By Jason La Canfora
Washington Post Staff Writer
Friday, September 22, 2006
On Wednesday afternoon, cornerback Shawn Springs headed out to practice for the first time in more than a month, with Washington Redskins coaches and athletic trainers optimistic that he would be able to make his season debut Sunday in Houston. But yesterday Springs was receiving more treatment for a groin injury while his teammates were on the practice field wondering when he will play.
Springs, who underwent surgery Aug. 14 to repair an abdominal muscle that had torn from the pelvic bone, had to leave the field with a groin strain, meaning the team will be without its best defensive back for a third straight game. Bubba Tyer, director of sports medicine, said Springs will rest for several days before working with athletic trainers next week. A return for Week 4 is a possibility but not a certainty.
"Shawn is really disappointed and we're really disappointed," Tyer said. "He's worked so hard, and we were all really in the tank yesterday when this happened, and we still are today to some degree. He did so much running with us and what he did yesterday was hardly anything. So we're working to get him back up and running again."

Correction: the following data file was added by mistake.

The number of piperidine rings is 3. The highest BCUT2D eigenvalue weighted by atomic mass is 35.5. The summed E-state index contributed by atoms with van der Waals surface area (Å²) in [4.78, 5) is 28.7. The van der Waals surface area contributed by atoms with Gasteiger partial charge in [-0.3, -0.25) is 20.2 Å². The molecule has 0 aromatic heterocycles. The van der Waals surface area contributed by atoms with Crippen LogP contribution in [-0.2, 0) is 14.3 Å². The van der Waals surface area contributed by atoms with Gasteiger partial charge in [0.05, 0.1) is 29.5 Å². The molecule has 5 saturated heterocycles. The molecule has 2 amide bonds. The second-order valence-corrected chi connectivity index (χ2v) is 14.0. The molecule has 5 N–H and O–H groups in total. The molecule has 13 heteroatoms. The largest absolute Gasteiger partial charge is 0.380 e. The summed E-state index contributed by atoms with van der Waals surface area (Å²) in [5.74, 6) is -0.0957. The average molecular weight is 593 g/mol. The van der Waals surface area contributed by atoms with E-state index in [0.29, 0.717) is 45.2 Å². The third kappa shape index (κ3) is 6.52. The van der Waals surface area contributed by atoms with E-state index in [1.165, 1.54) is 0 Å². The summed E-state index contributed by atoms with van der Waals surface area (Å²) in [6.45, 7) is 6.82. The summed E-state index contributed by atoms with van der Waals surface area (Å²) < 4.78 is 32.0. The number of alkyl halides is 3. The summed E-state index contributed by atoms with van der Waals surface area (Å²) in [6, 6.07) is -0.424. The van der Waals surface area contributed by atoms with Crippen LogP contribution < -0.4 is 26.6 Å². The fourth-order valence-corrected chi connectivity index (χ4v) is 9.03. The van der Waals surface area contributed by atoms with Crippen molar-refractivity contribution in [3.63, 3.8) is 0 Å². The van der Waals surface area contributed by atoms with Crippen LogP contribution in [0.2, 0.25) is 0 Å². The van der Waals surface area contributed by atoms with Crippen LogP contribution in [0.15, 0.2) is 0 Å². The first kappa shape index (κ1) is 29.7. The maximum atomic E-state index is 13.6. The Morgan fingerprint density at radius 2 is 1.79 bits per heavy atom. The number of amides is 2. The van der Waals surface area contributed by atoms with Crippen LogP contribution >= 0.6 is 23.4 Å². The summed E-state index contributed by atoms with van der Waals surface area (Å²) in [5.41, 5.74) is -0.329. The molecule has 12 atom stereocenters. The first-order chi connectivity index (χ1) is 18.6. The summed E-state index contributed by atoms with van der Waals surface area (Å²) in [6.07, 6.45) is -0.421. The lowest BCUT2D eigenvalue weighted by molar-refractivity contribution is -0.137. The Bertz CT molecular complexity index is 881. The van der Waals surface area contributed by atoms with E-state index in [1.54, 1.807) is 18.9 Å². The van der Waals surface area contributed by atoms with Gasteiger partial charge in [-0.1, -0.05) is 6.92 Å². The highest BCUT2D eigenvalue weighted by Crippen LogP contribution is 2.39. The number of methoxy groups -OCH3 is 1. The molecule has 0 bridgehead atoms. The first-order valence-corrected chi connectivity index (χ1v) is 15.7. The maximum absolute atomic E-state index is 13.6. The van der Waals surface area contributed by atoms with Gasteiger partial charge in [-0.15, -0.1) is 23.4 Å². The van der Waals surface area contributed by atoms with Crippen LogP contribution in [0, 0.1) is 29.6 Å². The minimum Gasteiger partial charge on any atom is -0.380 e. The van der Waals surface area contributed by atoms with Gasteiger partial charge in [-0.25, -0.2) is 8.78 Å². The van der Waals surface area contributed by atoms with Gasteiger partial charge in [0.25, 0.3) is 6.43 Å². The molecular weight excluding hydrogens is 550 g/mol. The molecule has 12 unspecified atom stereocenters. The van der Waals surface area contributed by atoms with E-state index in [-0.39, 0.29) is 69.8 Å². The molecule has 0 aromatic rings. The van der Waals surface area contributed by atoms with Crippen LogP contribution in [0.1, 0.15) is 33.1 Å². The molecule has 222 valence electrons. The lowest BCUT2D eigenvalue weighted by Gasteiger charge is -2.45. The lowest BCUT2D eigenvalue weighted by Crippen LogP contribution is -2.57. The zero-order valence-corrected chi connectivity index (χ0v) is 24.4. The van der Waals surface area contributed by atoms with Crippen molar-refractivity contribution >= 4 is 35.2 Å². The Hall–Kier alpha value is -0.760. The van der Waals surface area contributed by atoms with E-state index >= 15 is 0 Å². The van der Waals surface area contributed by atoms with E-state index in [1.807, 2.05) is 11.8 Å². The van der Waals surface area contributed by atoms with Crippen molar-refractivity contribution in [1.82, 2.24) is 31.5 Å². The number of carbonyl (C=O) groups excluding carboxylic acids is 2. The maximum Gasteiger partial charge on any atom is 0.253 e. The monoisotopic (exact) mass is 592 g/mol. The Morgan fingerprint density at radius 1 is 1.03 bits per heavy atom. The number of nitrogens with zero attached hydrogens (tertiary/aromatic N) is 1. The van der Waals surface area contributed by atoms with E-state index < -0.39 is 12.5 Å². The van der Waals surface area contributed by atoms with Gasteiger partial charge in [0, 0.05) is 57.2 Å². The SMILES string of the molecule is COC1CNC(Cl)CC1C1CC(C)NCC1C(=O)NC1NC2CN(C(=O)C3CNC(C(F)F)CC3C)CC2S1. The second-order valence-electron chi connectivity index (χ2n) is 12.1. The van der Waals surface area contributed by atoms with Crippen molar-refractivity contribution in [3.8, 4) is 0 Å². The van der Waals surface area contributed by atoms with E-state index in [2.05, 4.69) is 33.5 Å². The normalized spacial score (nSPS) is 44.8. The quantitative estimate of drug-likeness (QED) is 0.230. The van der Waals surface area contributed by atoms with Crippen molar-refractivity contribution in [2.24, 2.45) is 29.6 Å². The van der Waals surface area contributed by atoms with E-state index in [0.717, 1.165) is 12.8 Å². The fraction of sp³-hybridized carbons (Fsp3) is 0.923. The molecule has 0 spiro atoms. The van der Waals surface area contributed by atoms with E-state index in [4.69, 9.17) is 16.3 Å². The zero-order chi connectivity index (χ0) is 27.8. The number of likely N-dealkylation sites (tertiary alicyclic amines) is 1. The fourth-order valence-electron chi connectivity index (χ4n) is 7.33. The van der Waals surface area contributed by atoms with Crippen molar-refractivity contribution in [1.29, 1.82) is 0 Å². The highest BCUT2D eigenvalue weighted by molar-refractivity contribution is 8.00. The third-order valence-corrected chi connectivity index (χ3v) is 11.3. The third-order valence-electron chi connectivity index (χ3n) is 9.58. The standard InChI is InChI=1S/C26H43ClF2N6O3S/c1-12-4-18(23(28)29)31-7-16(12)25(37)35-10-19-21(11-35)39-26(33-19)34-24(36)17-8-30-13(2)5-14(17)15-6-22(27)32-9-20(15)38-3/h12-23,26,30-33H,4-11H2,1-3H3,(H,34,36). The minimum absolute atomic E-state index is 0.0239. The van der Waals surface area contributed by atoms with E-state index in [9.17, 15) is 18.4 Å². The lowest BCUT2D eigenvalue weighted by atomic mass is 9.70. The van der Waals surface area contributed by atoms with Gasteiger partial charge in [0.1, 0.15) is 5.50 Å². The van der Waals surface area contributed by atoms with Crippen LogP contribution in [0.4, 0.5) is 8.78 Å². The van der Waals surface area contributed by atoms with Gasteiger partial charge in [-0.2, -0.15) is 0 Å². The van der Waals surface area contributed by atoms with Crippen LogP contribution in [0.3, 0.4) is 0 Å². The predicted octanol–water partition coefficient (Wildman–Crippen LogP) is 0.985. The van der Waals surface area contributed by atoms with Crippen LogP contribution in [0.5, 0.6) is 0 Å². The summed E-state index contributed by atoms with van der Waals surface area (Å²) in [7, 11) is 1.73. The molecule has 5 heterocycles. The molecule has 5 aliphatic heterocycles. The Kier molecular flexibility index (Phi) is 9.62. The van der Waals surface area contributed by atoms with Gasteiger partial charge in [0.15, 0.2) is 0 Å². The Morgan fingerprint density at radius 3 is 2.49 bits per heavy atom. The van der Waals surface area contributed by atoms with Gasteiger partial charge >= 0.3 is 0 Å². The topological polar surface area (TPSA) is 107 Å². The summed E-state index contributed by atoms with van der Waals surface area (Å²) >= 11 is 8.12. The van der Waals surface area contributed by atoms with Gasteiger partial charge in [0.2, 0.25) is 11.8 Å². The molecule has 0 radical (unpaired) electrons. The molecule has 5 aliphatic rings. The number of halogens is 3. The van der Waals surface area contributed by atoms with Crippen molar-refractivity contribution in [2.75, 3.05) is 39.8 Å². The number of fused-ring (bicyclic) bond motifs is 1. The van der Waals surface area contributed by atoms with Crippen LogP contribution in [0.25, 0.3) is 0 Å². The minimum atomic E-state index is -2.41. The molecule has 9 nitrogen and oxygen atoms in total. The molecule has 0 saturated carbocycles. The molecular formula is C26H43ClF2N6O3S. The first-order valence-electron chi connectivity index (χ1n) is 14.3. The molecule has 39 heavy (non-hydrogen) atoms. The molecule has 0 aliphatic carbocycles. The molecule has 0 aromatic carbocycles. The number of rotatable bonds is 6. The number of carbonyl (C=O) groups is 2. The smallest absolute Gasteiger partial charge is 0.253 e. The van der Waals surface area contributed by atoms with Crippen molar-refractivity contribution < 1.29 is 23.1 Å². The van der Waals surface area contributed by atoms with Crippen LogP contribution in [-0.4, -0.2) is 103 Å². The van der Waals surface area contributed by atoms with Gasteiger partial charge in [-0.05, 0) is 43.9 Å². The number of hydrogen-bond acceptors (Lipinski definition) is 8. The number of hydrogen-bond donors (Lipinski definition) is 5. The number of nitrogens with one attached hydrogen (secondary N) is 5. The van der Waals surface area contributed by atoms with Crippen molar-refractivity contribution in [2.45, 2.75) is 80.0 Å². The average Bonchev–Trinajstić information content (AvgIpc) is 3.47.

Springs, 31, learned the results of the MRI exam, which revealed an abductor sprain unrelated to his original tear, yesterday morning. He will receive treatment and ice through the weekend, Tyer said, and the staff will determine next week when he can practice again.
Springs was receiving treatment yesterday during the period when the Redskins' locker room is open to reporters and was unavailable for comment.
The fact that this injury is not as severe as the previous one bodes well for a recovery, Tyer said, although any injury to the groin or abdomen carries a risk of aggravation because a cornerback is required to sprint, stop and cut frequently.
"It's a setback, and in some way it's related to his recovery from the other injury," Tyer said. "But this is in a different spot on his leg."
The Redskins originally expected Springs to be sidelined four to six weeks after the surgery. Last week, Springs worked on his lateral movement, acceleration and agility with athletic trainers, making progress in his recovery.
Then came the setback. The Redskins have struggled against long pass plays without Springs, and their pass rush is suffering, too. Springs has the ability to attack the quarterback from the corner position, an important role in this defense, and he is also stout enough downfield to neutralize a premier receiver; those coverage skills in turn allow the Redskins' defense to blitz linebackers and safeties more freely without having to worry about conceding big passing plays.
"The biggest thing in Shawn's absence has been from a communication and leadership standpoint," said Gregg Williams, the assistant head coach-defense. "You take a look at how many new guys are back there playing together for the first time."